Mango Sandesh

Now I have real live proof that I am a Bengali.

No I knew previously as well. You know, after a lifetime so far of speaking, reading, writing and understanding Bengali, preferring a Mayabono Biharini to Jumme ki Raat, the Gollum-like wait for Durga Pujo, resolutely calling it Pujo and not Puja, the pathar jhol and murgir jhol and not mutton/chicken curry, the exasperated eyeroll at everyone who mimics Bengali accent as every word having "o", the dhakais, the Tagore-worship for good reason, the aloo-sheddho-bhaat, chholar dal, luchi, shaak, mocha, echor and chhenchki, the million ways to cook ilish, rui, pabda, puti, chingri, tangra, parshe, I'm pretty sure that I am as hard-core a Bengali as any other.

But there was one thing. One elusive thing. And that was, making a Bengali sweet. A roshogolla, lengcha, payesh, kanchagolla, and what not. Oh, and the sandesh.

Sandesh is an all-encompassing term for a dry (as in not dripping sugar syrup), but soft or hard sweet made of fine cottage cheese, in different shapes and sizes. It can be stuffed. It can also be flavoured with anything and everything. Pineapple, chocolate, the rounded brown flavour of nolen gur (date palm jaggery), cardamom, kesar, strawberry, orange, etc. And the king of summers, mango.

Which I made.


So without further ado, let me tell you how I attempted to replicate what the moira (halwai) of yore had done. It is not at all difficult, but it takes time, and it is absolutely worth it. 

Aam Sandesh
Recipe from Neha Mathur

You need:
  • 1.5 litres of milk. You can use full cream m,ilk.
  • 2 tbsp Lemon juice. You can sub this with vinegar, but you might need more.
  • 6-8 tbsp powdered sugar
  • 4 tbsp milk powder
  • A pinch of cardamom powder, optional
  • 1-1.5 tea cups of mango puree. I used 2 medium mangoes. You can also use canned pulp.
  • Sliced almonds/ pistachios
  • Silver foil for garnish, totally optional.
  • Oil for greasing

The How:
  • Put the milk in a heavy bottom saucepan. Let it come to a boil.
  • When it boils, add the lemon juice or vinegar. Reduce heat, give it a stir and let simmer for 2-3 minutes more till the whey runs clear.
  • Strain the cheese in a colander or cheese cloth or strainer.
  • Wash it with drinking water once to get rid of the lemony smell.
  • Let it drain for about 45 minutes. By this time, enough water will have drained to make it easy to handle, but it won't have dried out completely.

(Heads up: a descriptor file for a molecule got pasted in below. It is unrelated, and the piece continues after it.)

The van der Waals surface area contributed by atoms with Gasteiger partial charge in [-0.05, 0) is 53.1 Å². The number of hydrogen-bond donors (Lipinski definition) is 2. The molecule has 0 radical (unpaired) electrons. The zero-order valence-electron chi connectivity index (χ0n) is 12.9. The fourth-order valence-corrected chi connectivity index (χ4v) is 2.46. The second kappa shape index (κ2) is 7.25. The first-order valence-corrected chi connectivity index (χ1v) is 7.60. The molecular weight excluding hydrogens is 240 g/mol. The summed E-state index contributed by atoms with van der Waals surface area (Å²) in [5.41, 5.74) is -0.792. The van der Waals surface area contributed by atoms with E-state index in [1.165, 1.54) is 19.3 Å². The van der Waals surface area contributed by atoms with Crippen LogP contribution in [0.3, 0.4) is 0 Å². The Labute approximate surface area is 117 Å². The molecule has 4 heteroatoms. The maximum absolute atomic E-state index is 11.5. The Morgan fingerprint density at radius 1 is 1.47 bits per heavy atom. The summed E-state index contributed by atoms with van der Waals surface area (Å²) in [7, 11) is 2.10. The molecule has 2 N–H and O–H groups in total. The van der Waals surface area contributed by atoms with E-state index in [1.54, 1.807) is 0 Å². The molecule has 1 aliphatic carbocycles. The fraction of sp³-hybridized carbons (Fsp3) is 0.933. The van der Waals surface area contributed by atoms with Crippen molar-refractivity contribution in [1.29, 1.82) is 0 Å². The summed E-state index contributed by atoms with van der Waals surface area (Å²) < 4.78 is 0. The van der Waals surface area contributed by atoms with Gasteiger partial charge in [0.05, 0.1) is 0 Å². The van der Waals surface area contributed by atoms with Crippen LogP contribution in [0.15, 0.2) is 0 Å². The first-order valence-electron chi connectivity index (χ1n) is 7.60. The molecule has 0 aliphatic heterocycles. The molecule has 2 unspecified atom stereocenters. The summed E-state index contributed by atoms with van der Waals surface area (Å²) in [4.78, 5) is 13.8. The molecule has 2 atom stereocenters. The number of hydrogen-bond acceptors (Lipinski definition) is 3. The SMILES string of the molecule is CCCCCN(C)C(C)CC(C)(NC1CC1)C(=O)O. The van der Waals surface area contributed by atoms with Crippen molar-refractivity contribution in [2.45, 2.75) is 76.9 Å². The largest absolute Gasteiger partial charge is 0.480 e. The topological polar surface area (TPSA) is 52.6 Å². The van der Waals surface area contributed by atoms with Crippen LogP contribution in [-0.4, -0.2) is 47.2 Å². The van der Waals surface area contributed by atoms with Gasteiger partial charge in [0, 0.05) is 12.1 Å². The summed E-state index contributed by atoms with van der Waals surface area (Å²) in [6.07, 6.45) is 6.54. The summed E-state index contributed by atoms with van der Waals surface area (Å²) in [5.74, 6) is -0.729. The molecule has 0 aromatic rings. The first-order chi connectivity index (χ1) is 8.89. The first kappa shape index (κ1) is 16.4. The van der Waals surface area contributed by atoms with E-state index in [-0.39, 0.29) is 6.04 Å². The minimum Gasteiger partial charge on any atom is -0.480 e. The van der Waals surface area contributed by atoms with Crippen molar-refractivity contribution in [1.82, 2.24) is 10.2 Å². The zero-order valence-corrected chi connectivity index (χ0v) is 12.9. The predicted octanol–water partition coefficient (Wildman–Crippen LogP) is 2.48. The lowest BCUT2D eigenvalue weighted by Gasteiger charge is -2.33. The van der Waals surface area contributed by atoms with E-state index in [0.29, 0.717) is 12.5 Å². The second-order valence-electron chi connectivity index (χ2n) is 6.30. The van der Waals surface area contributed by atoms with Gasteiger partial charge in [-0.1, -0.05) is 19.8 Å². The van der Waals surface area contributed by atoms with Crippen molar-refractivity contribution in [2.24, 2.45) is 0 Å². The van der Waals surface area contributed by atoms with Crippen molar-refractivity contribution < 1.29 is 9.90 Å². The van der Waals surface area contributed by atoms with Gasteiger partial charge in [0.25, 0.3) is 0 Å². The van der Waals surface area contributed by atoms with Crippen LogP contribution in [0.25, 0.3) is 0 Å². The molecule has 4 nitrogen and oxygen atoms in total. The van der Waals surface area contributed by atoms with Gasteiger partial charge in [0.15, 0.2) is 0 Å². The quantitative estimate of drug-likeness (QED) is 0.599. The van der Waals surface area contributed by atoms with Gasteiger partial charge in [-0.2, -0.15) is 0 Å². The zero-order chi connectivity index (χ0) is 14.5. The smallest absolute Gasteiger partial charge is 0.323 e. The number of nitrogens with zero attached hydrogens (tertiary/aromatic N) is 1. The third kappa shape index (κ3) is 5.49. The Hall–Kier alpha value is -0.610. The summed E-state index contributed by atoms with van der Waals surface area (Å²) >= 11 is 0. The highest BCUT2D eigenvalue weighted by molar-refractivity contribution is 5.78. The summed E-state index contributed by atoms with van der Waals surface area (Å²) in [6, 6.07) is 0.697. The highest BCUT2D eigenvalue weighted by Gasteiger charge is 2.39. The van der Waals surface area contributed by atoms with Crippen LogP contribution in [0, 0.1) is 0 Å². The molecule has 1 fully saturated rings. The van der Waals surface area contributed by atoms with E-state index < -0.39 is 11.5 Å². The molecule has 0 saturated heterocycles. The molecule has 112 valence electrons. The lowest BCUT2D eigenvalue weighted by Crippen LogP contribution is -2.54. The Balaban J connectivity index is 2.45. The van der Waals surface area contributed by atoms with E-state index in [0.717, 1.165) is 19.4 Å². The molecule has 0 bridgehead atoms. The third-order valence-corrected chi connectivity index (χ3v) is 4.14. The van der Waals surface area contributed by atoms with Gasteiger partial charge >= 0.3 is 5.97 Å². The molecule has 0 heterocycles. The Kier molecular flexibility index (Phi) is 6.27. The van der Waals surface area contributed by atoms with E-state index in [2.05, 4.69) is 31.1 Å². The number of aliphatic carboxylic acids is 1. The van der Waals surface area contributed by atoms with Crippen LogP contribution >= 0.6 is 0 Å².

• Now take the cheese in a large bowl or plate. Mash with the heel of the hands till it is absolutely smooth no matter how much time it takes. If you're not confident, break up the mass of cheese into smaller chunks and process in the food processor till smooth. By smooth I mean smooth not touch, not liquid. This part is of utmost importance. My cheese was still a little grainy.

  • Add the sugar and mash it in.
  • Turn out the cheese on a non-stick pan or a heavy bottomed saucepan. Don't turn on the heat. Add the mango puree and milk powder (and cardamom powder if using). Mix it well. It should look like this.

  • Turn on the heat to medium-high to high, and cook. Constantly stir, so that the bottom doesn't burn. At this point, if you see some larger particles of the cheese, use your ladle/karchi to mash it. The aim here is to dry it out, but leave some moisture in. The original recipe took about 12 minutes, for me it took close to 20. Go by eye-feel. It should look like this when it is ready to be taken off the heat.

  • Let it cool for about 7-8 minutes in room temperature, till you can touch it and handle it. Do not allow to completely cool, as this will make it difficult to handle.
  • Now take a mould (there are sandesh moulds available), or like I did, the bottom of a fancy looking pudding bowl. Grease it lightly.
  • Take a heaped 1/2 tbsp of the mixture, and press it into the mould. The amount you take depends on how large/deep your mould is.
  • Press gently with your hand so it takes the shape.

  • Take it out gently. If it breaks, no worries, just lump it together and press into the mould again.
  • Or if you don't have a mould, just form it into balls.
  • Press the sliced nuts on top if you want to.
  • Arrange on a plate, and let it cool in the fridge for a while before jumping in.

And that's it. Delicious, soft, all-natural sandesh you can wow your family and friends with, packed with juicy mango flavour. Mind-numbingly amazing when cold!

Till the next time!

Comments

  1. Replies
    1. Try it and let me know how it is. It's easy, if a little labour-intensive :)

      Delete
  2. Yum!! And, yes, I too would definitely prefer Mayabono Biharini over a lot of songs! :D

    ReplyDelete
    Replies
    1. Yum I know!
      There's one variation of Mayabono Biharini from the movie Ronjona Ami Ar Ashbo Na. Best. Cover. Ever!

      Delete
  3. First time on your blog Aish. And what a "treat" to be here :)

    ReplyDelete
    Replies
    1. Eeeee Ghata welcome!!
      Hope you liked it!

      Delete
  4. Beautiful color and amazing looking recipe, have to try making it. Thanks for sharing.

    ReplyDelete
    Replies
    1. Please do try, and let me know how it went!
      Thanks for visiting!

      Delete

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